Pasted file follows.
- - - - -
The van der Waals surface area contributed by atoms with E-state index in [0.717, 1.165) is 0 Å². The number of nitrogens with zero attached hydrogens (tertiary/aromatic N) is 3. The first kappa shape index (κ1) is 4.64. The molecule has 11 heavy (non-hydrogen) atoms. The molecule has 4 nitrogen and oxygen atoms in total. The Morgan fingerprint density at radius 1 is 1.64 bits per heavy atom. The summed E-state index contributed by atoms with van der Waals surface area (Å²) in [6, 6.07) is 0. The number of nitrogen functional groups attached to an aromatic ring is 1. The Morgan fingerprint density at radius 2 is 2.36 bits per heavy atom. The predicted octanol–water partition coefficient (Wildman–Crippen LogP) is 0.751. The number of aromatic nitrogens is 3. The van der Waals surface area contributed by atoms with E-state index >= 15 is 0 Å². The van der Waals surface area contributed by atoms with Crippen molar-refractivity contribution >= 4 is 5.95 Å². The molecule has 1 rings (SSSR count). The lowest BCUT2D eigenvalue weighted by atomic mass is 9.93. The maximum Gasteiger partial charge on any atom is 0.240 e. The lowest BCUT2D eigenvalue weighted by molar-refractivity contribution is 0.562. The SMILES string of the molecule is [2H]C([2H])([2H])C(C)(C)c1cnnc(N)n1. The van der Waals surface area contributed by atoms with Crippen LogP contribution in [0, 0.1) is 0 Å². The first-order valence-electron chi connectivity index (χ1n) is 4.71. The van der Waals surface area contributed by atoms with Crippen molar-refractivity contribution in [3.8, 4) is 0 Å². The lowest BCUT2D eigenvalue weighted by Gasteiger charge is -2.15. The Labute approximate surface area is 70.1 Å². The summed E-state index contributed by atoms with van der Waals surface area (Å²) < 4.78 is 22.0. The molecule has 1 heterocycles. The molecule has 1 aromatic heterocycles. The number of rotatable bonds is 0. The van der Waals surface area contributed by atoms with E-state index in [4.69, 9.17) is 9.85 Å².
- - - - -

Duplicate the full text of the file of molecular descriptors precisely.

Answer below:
The van der Waals surface area contributed by atoms with E-state index in [0.717, 1.165) is 0 Å². The number of nitrogens with zero attached hydrogens (tertiary/aromatic N) is 3. The first kappa shape index (κ1) is 4.64. The molecule has 11 heavy (non-hydrogen) atoms. The molecule has 4 nitrogen and oxygen atoms in total. The Morgan fingerprint density at radius 1 is 1.64 bits per heavy atom. The summed E-state index contributed by atoms with van der Waals surface area (Å²) in [6, 6.07) is 0. The number of nitrogen functional groups attached to an aromatic ring is 1. The Morgan fingerprint density at radius 2 is 2.36 bits per heavy atom. The predicted octanol–water partition coefficient (Wildman–Crippen LogP) is 0.751. The number of aromatic nitrogens is 3. The van der Waals surface area contributed by atoms with E-state index >= 15 is 0 Å². The van der Waals surface area contributed by atoms with Crippen molar-refractivity contribution >= 4 is 5.95 Å². The molecule has 1 rings (SSSR count). The lowest BCUT2D eigenvalue weighted by atomic mass is 9.93. The maximum Gasteiger partial charge on any atom is 0.240 e. The lowest BCUT2D eigenvalue weighted by molar-refractivity contribution is 0.562. The SMILES string of the molecule is [2H]C([2H])([2H])C(C)(C)c1cnnc(N)n1. The van der Waals surface area contributed by atoms with Crippen LogP contribution in [0, 0.1) is 0 Å². The first-order valence-electron chi connectivity index (χ1n) is 4.71. The van der Waals surface area contributed by atoms with Crippen molar-refractivity contribution in [3.8, 4) is 0 Å². The lowest BCUT2D eigenvalue weighted by Gasteiger charge is -2.15. The Labute approximate surface area is 70.1 Å². The summed E-state index contributed by atoms with van der Waals surface area (Å²) < 4.78 is 22.0. The molecule has 1 heterocycles. The molecule has 1 aromatic heterocycles. The number of rotatable bonds is 0. The van der Waals surface area contributed by atoms with E-state index in [4.69, 9.17) is 9.85 Å².